Mayor of Berkeley answers tough questions following Milo Yiannopoulos riots

A talk at the University of California at Berkeley by Milo Yiannopoulos, a polarizing Breitbart News editor, was canceled Wednesday out of safety concerns after protesters hurled smoke bombs, broke windows and started a bonfire. In the wake of destruction City of Berkeley Mayor stopped by KTVU the 9.

KTVU's Mike Mibach asked Mayor Jesse Arreguin if he thought the city could have done more to prevent destruction that night. Mayor Arreguin replied, "Well the decision about how to deploy our police is a decision of the Chief of Police. I do think our police did an incredible job under very difficult circumstances to minimize harm to people in the crowd."

When asked about the $100,000 in damages and destruction Arreguin replied "The destruction of property is completely unacceptable. I am happy more people weren't hurt. And things could have escalated to a level as we've seen in Berkeley and in Oakland where more people could have been hurt more property could have been damaged and it's a tough decision that police have to make but I think they made the right decision to really minimize things really escalating and becoming even more dangerous."

In regards to people coming into protests wearing masks Arreguin said people take advantage of the large protests to commit acts of destruction and violence. He said police will be reviewing security footage.

Arreguin defended the lack of arrests in the protests by saying much of the destruction occurred on the Berkeley campus. "I want to remind people we as a city do not make a decision about inviting a speaker. We do not make a decision to cancel a speaker. This was a decision of the university."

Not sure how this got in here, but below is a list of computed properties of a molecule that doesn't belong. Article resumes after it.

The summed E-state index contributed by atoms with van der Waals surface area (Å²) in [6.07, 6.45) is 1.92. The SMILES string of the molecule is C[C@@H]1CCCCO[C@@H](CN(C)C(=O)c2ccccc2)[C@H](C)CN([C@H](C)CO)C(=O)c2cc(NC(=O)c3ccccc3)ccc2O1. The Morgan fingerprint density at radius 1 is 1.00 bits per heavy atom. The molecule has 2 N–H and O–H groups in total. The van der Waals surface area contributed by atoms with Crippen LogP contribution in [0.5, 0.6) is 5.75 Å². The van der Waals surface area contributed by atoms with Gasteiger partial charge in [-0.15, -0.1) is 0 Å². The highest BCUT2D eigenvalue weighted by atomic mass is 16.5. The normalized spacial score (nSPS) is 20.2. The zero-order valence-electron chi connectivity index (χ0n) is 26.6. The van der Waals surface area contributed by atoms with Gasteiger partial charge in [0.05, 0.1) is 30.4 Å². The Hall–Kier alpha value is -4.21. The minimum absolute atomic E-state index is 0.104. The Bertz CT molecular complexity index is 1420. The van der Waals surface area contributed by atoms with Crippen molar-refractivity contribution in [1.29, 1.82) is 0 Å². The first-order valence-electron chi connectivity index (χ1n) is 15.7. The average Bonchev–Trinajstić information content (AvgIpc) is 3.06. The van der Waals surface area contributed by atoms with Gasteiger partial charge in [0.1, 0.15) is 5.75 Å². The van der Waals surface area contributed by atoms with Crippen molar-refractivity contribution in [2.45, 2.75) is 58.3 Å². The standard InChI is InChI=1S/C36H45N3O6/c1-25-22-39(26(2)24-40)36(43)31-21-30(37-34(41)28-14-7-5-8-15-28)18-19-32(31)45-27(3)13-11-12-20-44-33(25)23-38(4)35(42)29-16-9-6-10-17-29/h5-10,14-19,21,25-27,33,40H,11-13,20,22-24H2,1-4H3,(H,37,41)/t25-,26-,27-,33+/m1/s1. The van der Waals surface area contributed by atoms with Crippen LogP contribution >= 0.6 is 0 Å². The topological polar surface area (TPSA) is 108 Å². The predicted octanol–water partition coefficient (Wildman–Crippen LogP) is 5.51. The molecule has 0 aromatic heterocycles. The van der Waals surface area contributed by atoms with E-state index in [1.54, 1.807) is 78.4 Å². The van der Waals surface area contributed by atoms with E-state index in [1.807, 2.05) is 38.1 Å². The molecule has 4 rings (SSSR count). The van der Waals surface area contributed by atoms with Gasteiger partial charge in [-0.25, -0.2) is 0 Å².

Mayor Arreguin says the way police have responded to large protests has changed over the years.

He says he believes police responded to assaults that were occurring. "What happened on Wednesday - the destruction of property - is completely unacceptable. That does not reflect Berkeley."

Mayor Arreguin says he was very alarmed by the riots and he knew that Yiannopoulos speaking at the university may incite a large crowd. Arreguin previously called Yiannopoulos a white nationalist and later apologized. He tells KTVU, "I do think he's a white nationalist, but I think we probably shouldn't be using labels. But I think he announced he's funding a scholarship for white men, and has said a lot of hateful things about women, about minorities about Muslims. I think his speech is frankly hate speech personally. But he does have a constitutional right to be heard. It's not the views I believe in."

He adds he would not open the doors to Yiannopoulos again because of the violent response. "Going forward we need to balance the right to free speech with the need to preserve public safety." he says that will be a discussion with the city going forward.

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